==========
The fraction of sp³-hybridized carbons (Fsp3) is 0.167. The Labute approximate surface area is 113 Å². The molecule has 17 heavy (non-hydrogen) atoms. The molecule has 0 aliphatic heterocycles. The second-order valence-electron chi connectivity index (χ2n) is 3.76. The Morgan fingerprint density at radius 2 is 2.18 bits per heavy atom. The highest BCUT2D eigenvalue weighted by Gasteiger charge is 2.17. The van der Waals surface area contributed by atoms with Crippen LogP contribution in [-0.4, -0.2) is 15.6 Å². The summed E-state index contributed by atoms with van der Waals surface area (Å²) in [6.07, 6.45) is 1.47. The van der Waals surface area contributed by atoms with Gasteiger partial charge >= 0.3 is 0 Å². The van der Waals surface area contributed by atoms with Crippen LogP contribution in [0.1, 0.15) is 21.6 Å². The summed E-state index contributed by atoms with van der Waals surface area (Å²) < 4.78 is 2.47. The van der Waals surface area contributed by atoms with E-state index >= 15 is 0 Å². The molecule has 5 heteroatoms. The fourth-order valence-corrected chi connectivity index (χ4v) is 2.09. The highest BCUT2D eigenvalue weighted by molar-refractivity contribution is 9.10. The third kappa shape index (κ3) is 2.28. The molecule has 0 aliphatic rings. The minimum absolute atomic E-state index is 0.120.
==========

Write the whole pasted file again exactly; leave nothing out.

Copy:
The fraction of sp³-hybridized carbons (Fsp3) is 0.167. The Labute approximate surface area is 113 Å². The molecule has 17 heavy (non-hydrogen) atoms. The molecule has 0 aliphatic heterocycles. The second-order valence-electron chi connectivity index (χ2n) is 3.76. The Morgan fingerprint density at radius 2 is 2.18 bits per heavy atom. The highest BCUT2D eigenvalue weighted by Gasteiger charge is 2.17. The van der Waals surface area contributed by atoms with Crippen LogP contribution in [-0.4, -0.2) is 15.6 Å². The summed E-state index contributed by atoms with van der Waals surface area (Å²) in [6.07, 6.45) is 1.47. The van der Waals surface area contributed by atoms with Gasteiger partial charge >= 0.3 is 0 Å². The van der Waals surface area contributed by atoms with Crippen LogP contribution in [0.1, 0.15) is 21.6 Å². The summed E-state index contributed by atoms with van der Waals surface area (Å²) < 4.78 is 2.47. The van der Waals surface area contributed by atoms with E-state index >= 15 is 0 Å². The molecule has 5 heteroatoms. The fourth-order valence-corrected chi connectivity index (χ4v) is 2.09. The highest BCUT2D eigenvalue weighted by molar-refractivity contribution is 9.10. The third kappa shape index (κ3) is 2.28. The molecule has 0 aliphatic rings. The minimum absolute atomic E-state index is 0.120.